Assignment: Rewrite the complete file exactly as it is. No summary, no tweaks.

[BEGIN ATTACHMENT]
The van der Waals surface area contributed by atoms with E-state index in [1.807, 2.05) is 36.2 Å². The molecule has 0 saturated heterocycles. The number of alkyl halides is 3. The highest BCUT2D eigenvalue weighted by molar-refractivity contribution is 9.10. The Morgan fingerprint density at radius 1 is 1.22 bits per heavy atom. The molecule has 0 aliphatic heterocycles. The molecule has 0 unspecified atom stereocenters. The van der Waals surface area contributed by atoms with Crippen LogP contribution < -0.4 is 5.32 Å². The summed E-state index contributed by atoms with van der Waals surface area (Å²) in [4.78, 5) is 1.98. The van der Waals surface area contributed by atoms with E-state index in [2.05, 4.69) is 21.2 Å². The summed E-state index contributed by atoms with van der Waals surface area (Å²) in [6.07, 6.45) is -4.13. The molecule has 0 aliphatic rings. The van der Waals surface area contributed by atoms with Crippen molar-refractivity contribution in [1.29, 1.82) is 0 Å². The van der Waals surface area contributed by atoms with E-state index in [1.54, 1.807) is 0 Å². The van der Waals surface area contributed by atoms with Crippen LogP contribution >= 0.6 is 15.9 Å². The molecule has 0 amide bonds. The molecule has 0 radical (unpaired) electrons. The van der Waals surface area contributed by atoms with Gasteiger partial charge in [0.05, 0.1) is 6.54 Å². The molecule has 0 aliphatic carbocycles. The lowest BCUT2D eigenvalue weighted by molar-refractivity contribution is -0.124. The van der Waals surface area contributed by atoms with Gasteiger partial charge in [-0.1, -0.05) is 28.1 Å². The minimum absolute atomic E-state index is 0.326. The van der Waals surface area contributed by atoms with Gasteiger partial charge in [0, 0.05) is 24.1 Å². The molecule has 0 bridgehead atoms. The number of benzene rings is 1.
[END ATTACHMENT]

The van der Waals surface area contributed by atoms with E-state index in [1.807, 2.05) is 36.2 Å². The molecule has 0 saturated heterocycles. The number of alkyl halides is 3. The highest BCUT2D eigenvalue weighted by molar-refractivity contribution is 9.10. The Morgan fingerprint density at radius 1 is 1.22 bits per heavy atom. The molecule has 0 aliphatic heterocycles. The molecule has 0 unspecified atom stereocenters. The van der Waals surface area contributed by atoms with Crippen LogP contribution < -0.4 is 5.32 Å². The summed E-state index contributed by atoms with van der Waals surface area (Å²) in [4.78, 5) is 1.98. The van der Waals surface area contributed by atoms with E-state index in [2.05, 4.69) is 21.2 Å². The summed E-state index contributed by atoms with van der Waals surface area (Å²) in [6.07, 6.45) is -4.13. The molecule has 0 aliphatic rings. The van der Waals surface area contributed by atoms with Crippen molar-refractivity contribution in [1.29, 1.82) is 0 Å². The van der Waals surface area contributed by atoms with E-state index in [1.54, 1.807) is 0 Å². The van der Waals surface area contributed by atoms with Crippen LogP contribution >= 0.6 is 15.9 Å². The molecule has 0 amide bonds. The molecule has 0 radical (unpaired) electrons. The van der Waals surface area contributed by atoms with Gasteiger partial charge in [0.05, 0.1) is 6.54 Å². The molecule has 0 aliphatic carbocycles. The lowest BCUT2D eigenvalue weighted by molar-refractivity contribution is -0.124. The van der Waals surface area contributed by atoms with Gasteiger partial charge in [-0.1, -0.05) is 28.1 Å². The minimum absolute atomic E-state index is 0.326. The van der Waals surface area contributed by atoms with Gasteiger partial charge in [0, 0.05) is 24.1 Å². The molecule has 0 bridgehead atoms. The number of benzene rings is 1.